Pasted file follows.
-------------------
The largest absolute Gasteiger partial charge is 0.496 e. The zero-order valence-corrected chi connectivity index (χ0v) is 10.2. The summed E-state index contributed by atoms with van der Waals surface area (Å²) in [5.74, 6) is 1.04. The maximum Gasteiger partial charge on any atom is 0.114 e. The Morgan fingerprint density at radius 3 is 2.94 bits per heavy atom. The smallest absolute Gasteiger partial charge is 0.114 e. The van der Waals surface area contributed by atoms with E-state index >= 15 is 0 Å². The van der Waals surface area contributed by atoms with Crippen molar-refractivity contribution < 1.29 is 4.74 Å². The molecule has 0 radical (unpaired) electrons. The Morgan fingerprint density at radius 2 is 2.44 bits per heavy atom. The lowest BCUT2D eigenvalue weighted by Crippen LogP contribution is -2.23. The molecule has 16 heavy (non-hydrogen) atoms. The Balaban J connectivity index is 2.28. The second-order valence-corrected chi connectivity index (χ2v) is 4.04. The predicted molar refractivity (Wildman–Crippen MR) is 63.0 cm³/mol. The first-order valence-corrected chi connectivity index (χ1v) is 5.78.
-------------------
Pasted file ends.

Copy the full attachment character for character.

The largest absolute Gasteiger partial charge is 0.496 e. The zero-order valence-corrected chi connectivity index (χ0v) is 10.2. The summed E-state index contributed by atoms with van der Waals surface area (Å²) in [5.74, 6) is 1.04. The maximum Gasteiger partial charge on any atom is 0.114 e. The Morgan fingerprint density at radius 3 is 2.94 bits per heavy atom. The smallest absolute Gasteiger partial charge is 0.114 e. The van der Waals surface area contributed by atoms with E-state index >= 15 is 0 Å². The van der Waals surface area contributed by atoms with Crippen molar-refractivity contribution < 1.29 is 4.74 Å². The molecule has 0 radical (unpaired) electrons. The Morgan fingerprint density at radius 2 is 2.44 bits per heavy atom. The lowest BCUT2D eigenvalue weighted by Crippen LogP contribution is -2.23. The molecule has 16 heavy (non-hydrogen) atoms. The Balaban J connectivity index is 2.28. The second-order valence-corrected chi connectivity index (χ2v) is 4.04. The predicted molar refractivity (Wildman–Crippen MR) is 63.0 cm³/mol. The first-order valence-corrected chi connectivity index (χ1v) is 5.78.